On a Friday morning I am biking across the Williamsburg Bridge, which links Brooklyn with Manhattan's Lower East Side. I am alone, hundreds of feet above the East River on a deserted promenade, and I think about stories of muggers who clothesline unsuspecting cyclists—on this very bridge. I imagine myself racing along when my bike suddenly stops dead and I catapult over the handlebars and land on the pavement 10 feet in front of my downed cycle. I look back and see a wire, all but invisible, stretched taut two feet above the ground. I look ahead and see four laughing gang youths step out from the bridge girders. They kick me and take my bike, wallet and watch....
I'm halfway across the bridge now and ahead of me is Manhattan, shimmering in spring sunshine. I scan the promenade for hidden dangers. There are no wires stretched taut. In my backpack are 18 want ads from The Village Voice, all along these lines:
UP TO $600 A WEEK
NEED BIKE, BAG, LOCK.
Like my unemployed neighbors—other freelance writers, painters, actors, musicians and dancers who live in the ramshackle lofts of Williamsburg—I need occasional work. "Messengering," as they call it on the street, has replaced cab driving as the hip straight job of the '80s—a way to stay fit while earning money to support your true calling.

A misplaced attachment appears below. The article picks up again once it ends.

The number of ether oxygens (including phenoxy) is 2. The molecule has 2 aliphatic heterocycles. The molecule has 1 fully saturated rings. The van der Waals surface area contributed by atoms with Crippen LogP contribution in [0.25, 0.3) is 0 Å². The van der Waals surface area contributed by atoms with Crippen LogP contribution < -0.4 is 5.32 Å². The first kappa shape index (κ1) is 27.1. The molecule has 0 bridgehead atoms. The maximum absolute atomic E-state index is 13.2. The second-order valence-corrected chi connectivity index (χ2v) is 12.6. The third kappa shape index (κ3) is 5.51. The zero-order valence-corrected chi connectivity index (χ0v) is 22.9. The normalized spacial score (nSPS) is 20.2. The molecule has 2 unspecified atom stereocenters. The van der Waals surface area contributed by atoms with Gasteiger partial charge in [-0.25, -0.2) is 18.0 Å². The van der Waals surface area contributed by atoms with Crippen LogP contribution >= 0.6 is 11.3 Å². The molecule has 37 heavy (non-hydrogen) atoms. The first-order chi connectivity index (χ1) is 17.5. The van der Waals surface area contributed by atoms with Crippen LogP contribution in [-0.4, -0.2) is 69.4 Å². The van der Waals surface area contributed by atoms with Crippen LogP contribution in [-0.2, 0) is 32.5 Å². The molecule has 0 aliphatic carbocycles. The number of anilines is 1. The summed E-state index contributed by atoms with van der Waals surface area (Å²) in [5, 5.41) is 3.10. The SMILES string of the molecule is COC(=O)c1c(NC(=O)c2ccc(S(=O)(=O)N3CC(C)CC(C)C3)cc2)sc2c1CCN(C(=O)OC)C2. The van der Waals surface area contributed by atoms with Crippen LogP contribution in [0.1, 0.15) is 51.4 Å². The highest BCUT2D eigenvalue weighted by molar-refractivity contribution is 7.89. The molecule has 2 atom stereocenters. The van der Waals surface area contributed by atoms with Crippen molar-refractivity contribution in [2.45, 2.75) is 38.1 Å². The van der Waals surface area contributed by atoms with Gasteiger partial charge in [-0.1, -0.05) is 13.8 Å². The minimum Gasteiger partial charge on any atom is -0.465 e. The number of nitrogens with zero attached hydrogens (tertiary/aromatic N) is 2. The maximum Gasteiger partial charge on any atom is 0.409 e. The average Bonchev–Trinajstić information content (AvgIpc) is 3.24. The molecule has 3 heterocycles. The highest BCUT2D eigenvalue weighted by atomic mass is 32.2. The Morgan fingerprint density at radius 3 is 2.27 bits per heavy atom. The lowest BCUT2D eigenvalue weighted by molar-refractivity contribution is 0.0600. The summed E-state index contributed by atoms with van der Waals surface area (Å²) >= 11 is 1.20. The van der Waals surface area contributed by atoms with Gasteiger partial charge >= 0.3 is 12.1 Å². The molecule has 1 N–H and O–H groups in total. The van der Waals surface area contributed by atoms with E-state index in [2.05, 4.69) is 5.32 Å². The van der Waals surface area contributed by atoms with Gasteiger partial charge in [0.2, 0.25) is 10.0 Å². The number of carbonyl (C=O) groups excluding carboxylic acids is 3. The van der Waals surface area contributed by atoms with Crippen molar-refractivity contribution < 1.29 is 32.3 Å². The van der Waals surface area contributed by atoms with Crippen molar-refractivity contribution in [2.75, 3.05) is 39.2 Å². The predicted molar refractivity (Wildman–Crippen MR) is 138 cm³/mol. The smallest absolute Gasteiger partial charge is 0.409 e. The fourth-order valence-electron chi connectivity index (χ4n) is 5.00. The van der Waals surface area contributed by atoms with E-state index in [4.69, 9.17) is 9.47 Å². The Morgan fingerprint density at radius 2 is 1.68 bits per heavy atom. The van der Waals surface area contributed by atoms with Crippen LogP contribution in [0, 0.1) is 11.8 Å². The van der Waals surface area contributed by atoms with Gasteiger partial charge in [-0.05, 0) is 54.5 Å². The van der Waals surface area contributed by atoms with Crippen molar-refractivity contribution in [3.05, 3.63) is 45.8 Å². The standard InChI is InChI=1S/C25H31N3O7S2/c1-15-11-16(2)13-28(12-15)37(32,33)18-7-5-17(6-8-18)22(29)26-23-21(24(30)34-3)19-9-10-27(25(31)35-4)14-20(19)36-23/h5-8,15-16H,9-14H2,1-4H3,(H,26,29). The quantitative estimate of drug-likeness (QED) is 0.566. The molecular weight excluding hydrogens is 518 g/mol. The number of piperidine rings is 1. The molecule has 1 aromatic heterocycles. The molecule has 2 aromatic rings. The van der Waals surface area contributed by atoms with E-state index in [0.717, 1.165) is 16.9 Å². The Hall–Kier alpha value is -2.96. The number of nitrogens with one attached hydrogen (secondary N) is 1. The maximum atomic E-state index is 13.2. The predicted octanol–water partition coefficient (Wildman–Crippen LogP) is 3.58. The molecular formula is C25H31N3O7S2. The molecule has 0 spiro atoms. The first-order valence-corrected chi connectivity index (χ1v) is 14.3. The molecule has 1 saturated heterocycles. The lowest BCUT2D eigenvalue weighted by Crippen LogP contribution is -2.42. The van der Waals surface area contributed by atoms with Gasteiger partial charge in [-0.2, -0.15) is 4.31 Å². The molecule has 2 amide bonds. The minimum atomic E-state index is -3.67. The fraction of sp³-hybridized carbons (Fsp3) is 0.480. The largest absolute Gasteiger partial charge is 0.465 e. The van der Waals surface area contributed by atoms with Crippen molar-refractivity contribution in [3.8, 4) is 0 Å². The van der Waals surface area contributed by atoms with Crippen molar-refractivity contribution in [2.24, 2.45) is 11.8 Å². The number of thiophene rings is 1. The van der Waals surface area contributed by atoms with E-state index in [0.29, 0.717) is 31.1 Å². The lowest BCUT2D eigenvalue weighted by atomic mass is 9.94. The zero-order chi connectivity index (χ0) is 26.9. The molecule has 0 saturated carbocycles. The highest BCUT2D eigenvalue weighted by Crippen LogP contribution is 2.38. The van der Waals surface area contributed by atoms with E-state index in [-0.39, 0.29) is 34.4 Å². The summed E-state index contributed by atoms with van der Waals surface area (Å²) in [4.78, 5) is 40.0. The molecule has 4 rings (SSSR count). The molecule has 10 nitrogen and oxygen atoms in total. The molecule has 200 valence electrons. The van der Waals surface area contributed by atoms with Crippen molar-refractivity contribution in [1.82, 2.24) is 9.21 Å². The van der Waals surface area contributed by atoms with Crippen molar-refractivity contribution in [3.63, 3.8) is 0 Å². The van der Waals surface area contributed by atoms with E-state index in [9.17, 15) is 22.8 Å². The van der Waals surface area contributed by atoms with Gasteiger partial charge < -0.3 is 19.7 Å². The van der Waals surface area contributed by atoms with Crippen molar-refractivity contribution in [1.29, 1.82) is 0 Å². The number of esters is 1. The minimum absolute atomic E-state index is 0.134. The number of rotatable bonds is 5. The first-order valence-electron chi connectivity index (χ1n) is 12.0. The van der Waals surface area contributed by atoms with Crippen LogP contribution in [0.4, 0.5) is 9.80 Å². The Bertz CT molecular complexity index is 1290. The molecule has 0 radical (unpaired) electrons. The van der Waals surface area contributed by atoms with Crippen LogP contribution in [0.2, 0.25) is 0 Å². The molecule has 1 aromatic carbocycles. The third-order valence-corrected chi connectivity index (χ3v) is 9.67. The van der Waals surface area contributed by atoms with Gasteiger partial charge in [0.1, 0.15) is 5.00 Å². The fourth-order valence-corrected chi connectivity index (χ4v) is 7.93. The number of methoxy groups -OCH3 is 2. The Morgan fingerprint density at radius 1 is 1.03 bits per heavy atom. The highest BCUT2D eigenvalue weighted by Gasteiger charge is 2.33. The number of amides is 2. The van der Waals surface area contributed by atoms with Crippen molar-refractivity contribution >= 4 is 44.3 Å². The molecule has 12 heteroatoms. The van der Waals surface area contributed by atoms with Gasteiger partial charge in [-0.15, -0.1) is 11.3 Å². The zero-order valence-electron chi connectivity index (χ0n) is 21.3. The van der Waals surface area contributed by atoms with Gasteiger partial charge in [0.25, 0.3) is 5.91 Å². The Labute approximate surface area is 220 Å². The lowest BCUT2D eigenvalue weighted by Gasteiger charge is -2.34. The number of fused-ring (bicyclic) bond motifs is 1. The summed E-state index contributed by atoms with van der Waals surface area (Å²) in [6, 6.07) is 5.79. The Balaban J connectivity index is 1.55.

December 15, 1986
Off the bridge, I hesitate at a stop sign and I stare at the lanes of fast, heavy traffic, pondering the physics of a collision between a bus and a bicycle. I see a middle-aged woman in a business suit pedaling casually along the side of the street. I take a deep breath and fall in behind her.
The dispatcher at the nearest service, All Time Courier Systems, asks if I have any experience.
"No, but I used to race mountain bicycles out West," I say.
"Then you ought to be able to handle Fifth Avenue," he replies. "Start fresh Monday."
Monday is cold and cloudy. I buy a rain suit at a used-clothing store. At All Time I sign a contract saying I won't sue the service no matter what happens and that I will make 60% of the price of each run, which varies according to distance.
"Up for a long run?" the dispatcher asks.
It is raining hard, and in the doorway I open the rain-suit package only to discover the pants are missing. Swearing softly, I figure the distance of my two pickups. The first pickup is 54 blocks north on East 53rd Street. I'll drop that off farther uptown on West 110th Street, make the second pickup on West 120th and then drop that off on West 23rd—about 11 miles altogether.
"New here?" asks a skinhead with a British accent who comes up behind me. He is carrying a "fix," which is the ultimate messenger machine: a track bike with a single fixed gear that will not coast but requires constant pedaling and has no brakes. "Don't worry, mate. You'll catch on. I started with a three-speed. Name's Mick."
Mick shows me a shortcut, but by the time I reach 53rd I'm soaked from the waist down. Twenty minutes later I am shivering on a doorstep on 110th Street. No one answers the buzzer. I scream at the closed door. Then I leave to make the other pickup at 120th, splash downtown through the downpour to the drop-off and return to All Time. I have logged a single run in two hours.